Bison got a cold reception from the Montana agricultural community during two hearings at the Legislature on Thursday.
“Our members are very concerned,” said Chuck Denowh, of United Property Owners of Montana, in testimony before the Senate Agriculture, Livestock and Irrigation Committee. The APR has “made it clear in the future they want wild, free-roaming bison. Obviously, this is the first step.”
The joint resolution passed the House earlier this month on a 59-40 vote.
Nearby in the House Agriculture Committee at the same time, Rep. Tyson Runningwolf, D-Browning, introduced House Bill 478, which would allow Yellowstone National Park bison that haven’t cleared quarantine and been declared brucellosis free to be transported to the Fort Belknap Indian Reservation’s 360-acre, “state of the art” quarantine corral.
“This is truly a hard time for tribes, especially the Fort Peck Tribe, who has built a facility,” Runningwolf testified. “The tribes want the bison dead or alive.”
His pleas didn’t sway agricultural interests.
“We do recognize the importance of bison to the tribes,” said Jay Bodner, testifying for the Montana Stockgrowers Association. “But we’re concerned about moving disease to parts of the state where we have none.”
Eastern Montana-based advocates for the joint resolution sent out emails encouraging recipients to contact their legislators to advance the measure and send an anti-APR message. How that might affect the BLM’s process is unknown, since the agency can be buffeted by political winds.
Tom Darrington, BLM’s Malta Field Office manager, said the environmental analysis has begun on the APR’s request but he couldn’t say when a draft would be finished and available for public comment.
“We’re still at the beginning stages of that process,” he said.
Once done, however, the public would have a chance to comment on the document.
The APR has submitted to BLM a request for grazing lease modifications on almost 261,000 acres of BLM land. APR also proposes the BLM include in the BLM allotments 29,000 acres of state land and 86,400 acres of APR deeded land.
On those lands the APR is seeking to change the class of livestock from cattle to bison; allow for year-long grazing; fortify existing external boundary fences by replacing the second strand from the top with an electrified wire; and remove interior fences on all 18 permits.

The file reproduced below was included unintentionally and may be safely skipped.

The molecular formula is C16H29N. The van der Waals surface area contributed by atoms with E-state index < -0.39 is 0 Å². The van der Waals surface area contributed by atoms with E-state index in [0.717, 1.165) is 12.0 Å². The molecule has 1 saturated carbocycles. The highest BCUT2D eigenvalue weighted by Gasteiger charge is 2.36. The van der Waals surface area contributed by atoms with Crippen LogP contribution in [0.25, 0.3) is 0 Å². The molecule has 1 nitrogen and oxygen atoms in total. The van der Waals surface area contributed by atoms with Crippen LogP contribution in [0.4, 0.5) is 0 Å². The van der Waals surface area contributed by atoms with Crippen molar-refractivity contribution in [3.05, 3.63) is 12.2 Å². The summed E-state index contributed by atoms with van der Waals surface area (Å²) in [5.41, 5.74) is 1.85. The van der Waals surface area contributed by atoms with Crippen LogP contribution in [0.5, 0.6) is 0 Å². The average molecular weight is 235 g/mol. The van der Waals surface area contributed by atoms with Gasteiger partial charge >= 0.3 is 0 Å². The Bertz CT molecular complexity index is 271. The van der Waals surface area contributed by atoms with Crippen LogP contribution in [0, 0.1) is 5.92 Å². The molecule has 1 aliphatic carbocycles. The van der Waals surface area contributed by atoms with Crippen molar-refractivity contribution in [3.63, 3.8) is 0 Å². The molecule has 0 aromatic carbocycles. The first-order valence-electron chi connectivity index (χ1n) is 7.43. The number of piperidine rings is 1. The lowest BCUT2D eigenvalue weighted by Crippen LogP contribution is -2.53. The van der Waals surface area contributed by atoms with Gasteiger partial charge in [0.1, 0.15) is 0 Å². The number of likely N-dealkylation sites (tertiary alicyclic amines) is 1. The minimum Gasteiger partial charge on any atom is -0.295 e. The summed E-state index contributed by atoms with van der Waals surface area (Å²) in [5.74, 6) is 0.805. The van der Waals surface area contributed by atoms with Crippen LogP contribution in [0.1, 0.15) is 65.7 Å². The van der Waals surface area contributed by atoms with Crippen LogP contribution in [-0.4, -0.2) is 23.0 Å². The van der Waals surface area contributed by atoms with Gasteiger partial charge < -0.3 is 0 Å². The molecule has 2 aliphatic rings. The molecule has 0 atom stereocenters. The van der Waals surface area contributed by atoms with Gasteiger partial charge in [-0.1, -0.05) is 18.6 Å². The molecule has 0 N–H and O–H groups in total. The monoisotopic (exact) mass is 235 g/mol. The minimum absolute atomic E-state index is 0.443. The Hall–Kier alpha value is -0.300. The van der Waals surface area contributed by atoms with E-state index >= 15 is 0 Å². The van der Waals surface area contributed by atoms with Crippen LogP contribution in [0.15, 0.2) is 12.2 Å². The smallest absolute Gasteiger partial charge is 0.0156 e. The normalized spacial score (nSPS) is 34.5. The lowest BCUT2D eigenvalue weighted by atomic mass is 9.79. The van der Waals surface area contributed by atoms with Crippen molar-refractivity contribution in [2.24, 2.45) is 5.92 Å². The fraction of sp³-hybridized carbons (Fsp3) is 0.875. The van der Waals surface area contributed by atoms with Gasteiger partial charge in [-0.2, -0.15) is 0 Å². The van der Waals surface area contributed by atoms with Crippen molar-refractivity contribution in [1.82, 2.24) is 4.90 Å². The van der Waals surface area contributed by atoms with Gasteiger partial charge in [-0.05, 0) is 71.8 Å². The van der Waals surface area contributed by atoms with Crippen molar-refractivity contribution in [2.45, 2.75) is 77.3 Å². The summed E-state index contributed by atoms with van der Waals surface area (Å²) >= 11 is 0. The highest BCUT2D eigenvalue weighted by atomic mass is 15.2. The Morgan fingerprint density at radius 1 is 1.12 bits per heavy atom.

The request for comments drew almost 2,500 opinions from the public.
“It certainly is an issue that people on both sides feel strongly about,” Darrington said.
Former Gov. Brian Schweitzer even stepped into the fray this week with an opinion article published in state newspapers in which he wrote: “This socialist philosophy of picking winners (cattle) and losers (bison) is silly. What happened to freedom? What next? Ban Charolais and Limousine breeds because they have French names?”
Although proponents of the resolution are focused on bison, Betty Holder, senior land acquisition manager for the APR, said her employer is “about the entire ecosystem, not just bison.”
If the APR’s changes were granted and the BLM ruled that the land was suffering, Holder said the agency “has every tool” necessary to “request us to put fences back in.”
Rep. Dan Bartel, R-Lewistown, said the resolution he introduced does not infringe on the APR’s private property rights, since these are public lands at issue. Instead, he sees the measure as a way to “ensure that we as a body support our agricultural community.”
Denowh called the resolution the “most important legislation to our members right now,” saying it would send “a very powerful message.”
Many of the same agricultural interests testified that loosening the reins on bison shipments to reservation lands as requested in HB 478 would be a threat to a profitable ranching industry.
“This has nothing to do with tribal entities seeking to grow bison numbers, it’s all about disease management,” said Chelcie Cargill of the Montana Farm Bureau Federation.
She called brucellosis, a disease carried by Yellowstone bison, “a formidable threat” not only to the livestock industry but also to humans who may contract the disease.
Majel Russell, legal counsel for the Fort Peck Tribes, said the “return of the buffalo to Indian country” is the objective of the legislation. When the bill was drafted, she said legislative council could not even see a prohibition currently existing in Montana law against quarantine of bison outside of an area around Yellowstone National Park called the Designated Surveillance Area, or DSA.
“I believe there’s a difference in the interpretation of that law,” Russell said.
Passing the bill would allow tribes to be partners in the conservation of Yellowstone bison, Russell argued, while also helping tribal people heal, eat better and revive their economy.
“I think it’s long past due … that tribes have the capacity to manage these animals,” she said.
Marty Zaluski, state veterinarian, who did not attend the hearing, told the Billings Gazette that expanding the DSA to encompass the Fort Peck Reservation “would result in a significant expense to cattle producers” in the area, as well as require monitoring of bison movement and verification that testing is done.
“Who would pay for that test?” he questioned.